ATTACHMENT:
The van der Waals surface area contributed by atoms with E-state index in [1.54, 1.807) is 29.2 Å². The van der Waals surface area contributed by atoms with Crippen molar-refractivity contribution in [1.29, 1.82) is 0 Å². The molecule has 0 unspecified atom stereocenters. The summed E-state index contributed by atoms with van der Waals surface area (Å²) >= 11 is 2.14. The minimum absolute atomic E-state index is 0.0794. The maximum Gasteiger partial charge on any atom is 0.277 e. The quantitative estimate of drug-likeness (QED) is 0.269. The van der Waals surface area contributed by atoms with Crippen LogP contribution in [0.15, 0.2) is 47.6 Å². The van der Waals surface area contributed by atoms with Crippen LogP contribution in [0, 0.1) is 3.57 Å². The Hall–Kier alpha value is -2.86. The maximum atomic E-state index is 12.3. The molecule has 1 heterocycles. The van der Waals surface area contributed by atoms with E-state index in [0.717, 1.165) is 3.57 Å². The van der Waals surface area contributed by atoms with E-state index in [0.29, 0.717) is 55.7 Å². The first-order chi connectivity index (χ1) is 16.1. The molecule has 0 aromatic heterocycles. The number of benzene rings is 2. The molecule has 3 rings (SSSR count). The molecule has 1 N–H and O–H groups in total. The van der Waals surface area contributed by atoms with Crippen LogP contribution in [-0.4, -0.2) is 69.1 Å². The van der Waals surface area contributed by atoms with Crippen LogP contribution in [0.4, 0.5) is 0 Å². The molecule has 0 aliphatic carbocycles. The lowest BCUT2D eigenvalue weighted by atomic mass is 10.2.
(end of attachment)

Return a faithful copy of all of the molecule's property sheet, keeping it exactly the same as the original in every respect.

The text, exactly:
The van der Waals surface area contributed by atoms with E-state index in [1.54, 1.807) is 29.2 Å². The van der Waals surface area contributed by atoms with Crippen molar-refractivity contribution in [1.29, 1.82) is 0 Å². The molecule has 0 unspecified atom stereocenters. The summed E-state index contributed by atoms with van der Waals surface area (Å²) >= 11 is 2.14. The minimum absolute atomic E-state index is 0.0794. The maximum Gasteiger partial charge on any atom is 0.277 e. The quantitative estimate of drug-likeness (QED) is 0.269. The van der Waals surface area contributed by atoms with Crippen LogP contribution in [0.15, 0.2) is 47.6 Å². The van der Waals surface area contributed by atoms with Crippen LogP contribution in [0, 0.1) is 3.57 Å². The Hall–Kier alpha value is -2.86. The maximum atomic E-state index is 12.3. The molecule has 1 heterocycles. The van der Waals surface area contributed by atoms with E-state index in [0.717, 1.165) is 3.57 Å². The van der Waals surface area contributed by atoms with E-state index in [0.29, 0.717) is 55.7 Å². The first-order chi connectivity index (χ1) is 16.1. The molecule has 0 aromatic heterocycles. The number of benzene rings is 2. The molecule has 3 rings (SSSR count). The molecule has 1 N–H and O–H groups in total. The van der Waals surface area contributed by atoms with Crippen LogP contribution in [-0.4, -0.2) is 69.1 Å². The van der Waals surface area contributed by atoms with Crippen LogP contribution in [0.4, 0.5) is 0 Å². The molecule has 0 aliphatic carbocycles. The lowest BCUT2D eigenvalue weighted by atomic mass is 10.2.